…to equip the saints for the work of ministry… —Ephesians 4:12
All of us who have labored in the church on any level for any length of time are familiar with the partial quote here from Ephesians, Chapter Four. Indeed, Ephesians Four has generated enormous discussion amongst church leaders for the last fifty years and helped shape many of the so-called modern church movements, including the current global apostolic movement. It is an amazing Book and Chapter Four is a stunningly dense treatise. In it are the keys to church structure, ministry and personal calling definitions, and the path to unity and spiritual maturity, both personally and as the Body of Christ corporately. The manifestation of its truth and the incarnation of its glorious principles has only one major obstacle: human nature.
Two major culprits in virtually all of us are in play, especially for those of us in “full-time ministry” in the church. They are dangerously subtle and wrapped within a host of legitimate rationalizations. They are the “twin towers” of meeting human needs and giving ourselves to building “successful ministries” (personal Kingdom-building). I think it’s fair to say that all of us in ministry have, and may still be, trapped with the clutches of these enemies. I see them at work everywhere and recognize their footprints within my own life. Let us now briefly identify how they set their trap.
Let’s deal with human need. What could possibly be wrong with meeting the human needs that surround us? Due to the limitations of this commentary, I will limit myself to only two answers to this question. Firstly, Jesus did not tactically meet the needs of the vast majority of the people surrounding Him. He walked by thousands and selectively healed and raised few from the dead. In His own words, “…he can do only what he sees his Father doing.” (John 5:19)
Human need is a condition of the fallenness of humanity, not a sign that God is doing something special at the moment. This is a really tough reality for us to deal with. Aroused compassion is a very powerful and Godly virtue; the challenge is properly discerning our role in the moment of its arousal and in the real face of personal suffering.
Jesus dealt with some human need tactically in the moment, but all human need strategically at the Cross. We are called to do the same and this requires deep listening to the Holy Spirit rather than spending ourselves endlessly on people and things God has not called or equipped us to truly “fix.” Where do you think the angry mobs came from shouting to Pilate to crucify Jesus? What had He done to offend to the level of demanding His death? I’ll tell you what is obvious to me: These were the fathers and mothers whom Jesus didn’t heal their children, raise their loved ones from the dead, meet their obvious financial needs, or manifest God’s Kingdom the way they believed the true Messiah would! Crucify Him, indeed; He didn’t meet our human needs.
The second piece of this human-need issue is especially hard to hear by those multiple thousands leading churches around the world. The Apostle Paul tells us in Ephesians 4:12 “to equip the saints for the work of ministry.” Please, please, hear this: The primary role of ministry leaders is to find those called within the congregation who have the gift to care for and council the people within the congregation rather than doing that work themselves. Pastors and elders are dropping like flies or quietly living in hidden desperation, burning out in overload trying to “pastor the needs of the flock.” Jesus equipped the twelve to equip their twelves to meet human needs. The church will never become what it must become until church leaders focus on discovering the gifts in their people and training them to do the work of their ministry in homes, at work, and in society at large. Meeting human needs, the way most current church paradigms are attempting to do so, creates inefficient leadership pyramids, robs people of the responsibilities that would mature them and release their latent callings, and greatly limits the capacity of the church to grow in both size and spiritual growth.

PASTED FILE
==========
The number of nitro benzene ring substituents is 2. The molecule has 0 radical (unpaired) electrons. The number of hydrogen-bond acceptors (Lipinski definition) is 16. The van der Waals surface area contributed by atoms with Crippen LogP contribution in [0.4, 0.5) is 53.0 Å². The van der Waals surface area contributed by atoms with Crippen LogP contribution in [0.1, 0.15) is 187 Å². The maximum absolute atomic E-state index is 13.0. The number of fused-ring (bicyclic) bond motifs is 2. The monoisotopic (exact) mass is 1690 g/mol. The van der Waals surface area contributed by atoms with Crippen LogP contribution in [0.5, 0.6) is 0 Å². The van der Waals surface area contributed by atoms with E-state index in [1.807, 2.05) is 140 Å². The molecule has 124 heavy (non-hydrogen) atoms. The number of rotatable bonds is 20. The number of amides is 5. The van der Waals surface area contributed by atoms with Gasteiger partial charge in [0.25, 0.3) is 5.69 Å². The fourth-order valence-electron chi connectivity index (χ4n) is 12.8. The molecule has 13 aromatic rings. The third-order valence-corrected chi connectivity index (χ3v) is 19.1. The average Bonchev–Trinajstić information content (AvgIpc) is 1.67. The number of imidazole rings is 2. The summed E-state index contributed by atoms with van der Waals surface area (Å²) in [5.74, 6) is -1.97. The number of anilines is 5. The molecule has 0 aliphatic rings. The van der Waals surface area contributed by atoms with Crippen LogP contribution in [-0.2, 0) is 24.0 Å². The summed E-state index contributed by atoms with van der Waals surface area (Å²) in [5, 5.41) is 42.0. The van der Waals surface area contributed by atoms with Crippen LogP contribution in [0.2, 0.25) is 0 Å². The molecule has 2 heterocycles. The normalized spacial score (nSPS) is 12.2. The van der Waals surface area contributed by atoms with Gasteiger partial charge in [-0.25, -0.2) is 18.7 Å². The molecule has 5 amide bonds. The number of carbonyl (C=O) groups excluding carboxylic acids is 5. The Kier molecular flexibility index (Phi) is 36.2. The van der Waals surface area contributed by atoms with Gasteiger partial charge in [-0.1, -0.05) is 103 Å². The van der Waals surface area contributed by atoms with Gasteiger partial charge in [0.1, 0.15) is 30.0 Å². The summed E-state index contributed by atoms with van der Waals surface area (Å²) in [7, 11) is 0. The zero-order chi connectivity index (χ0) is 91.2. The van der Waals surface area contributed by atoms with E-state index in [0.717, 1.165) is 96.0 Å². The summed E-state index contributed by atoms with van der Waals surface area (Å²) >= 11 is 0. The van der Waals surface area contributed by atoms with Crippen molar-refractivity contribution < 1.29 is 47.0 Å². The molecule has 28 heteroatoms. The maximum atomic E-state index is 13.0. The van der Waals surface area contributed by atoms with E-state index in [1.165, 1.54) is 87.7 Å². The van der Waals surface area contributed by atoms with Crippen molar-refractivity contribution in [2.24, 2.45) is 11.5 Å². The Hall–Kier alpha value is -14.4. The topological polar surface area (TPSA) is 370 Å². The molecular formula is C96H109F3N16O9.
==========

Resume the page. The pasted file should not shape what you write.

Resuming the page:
Moving now to the issue of personal Kingdom-building, it too is clothed in subtle garments of distorted human reasoning and the hidden pride buried in our hearts. The first and obvious thing we can observe is this: God wants “excellence” within the church and every facet of its ministries. “Amen, brother.” Secondly, God wants His church to be a city (or neighborhood or community) set on a hill. The church should represent the nature and power of God. “Amen, sister.” The members of the church should clearly give their primary time, talents, and treasure to making these things happen. “Say it again, people.” Now all of these things have a measure of truth within them, depending on what the desired effects really should look like and the dependency upon the motives of those seeking to create them. There is only one huge problem here brethren: How are we separating the glory we want for God and the credit we want for ourselves?
After forty-four years of full-time ministry in church leadership around the world, I must observe that far more building things for God and ourselves exists than we really have the courage to examine and deal with. Paul notes in these Ephesians Four verses that the fruit of equipping the saints for the work of their ministry will produce:
- A growing church
- Unity of the faith
- The knowledge (replication) of God’s Son in our lives to mature manhood
- A fullness in Christ that stabilizes us and eliminates the nonsense of fluctuating doctrinal fads and fables
- A multi-faceted body made up of honored and connected people who are driven by whom they are as a group rather than by ministry “stars.”
May we move to this as we seek to follow Jesus’ model and Paul’s admonition to release the callings within the people as a primary goal. And that is… THE BOTTOM LINE.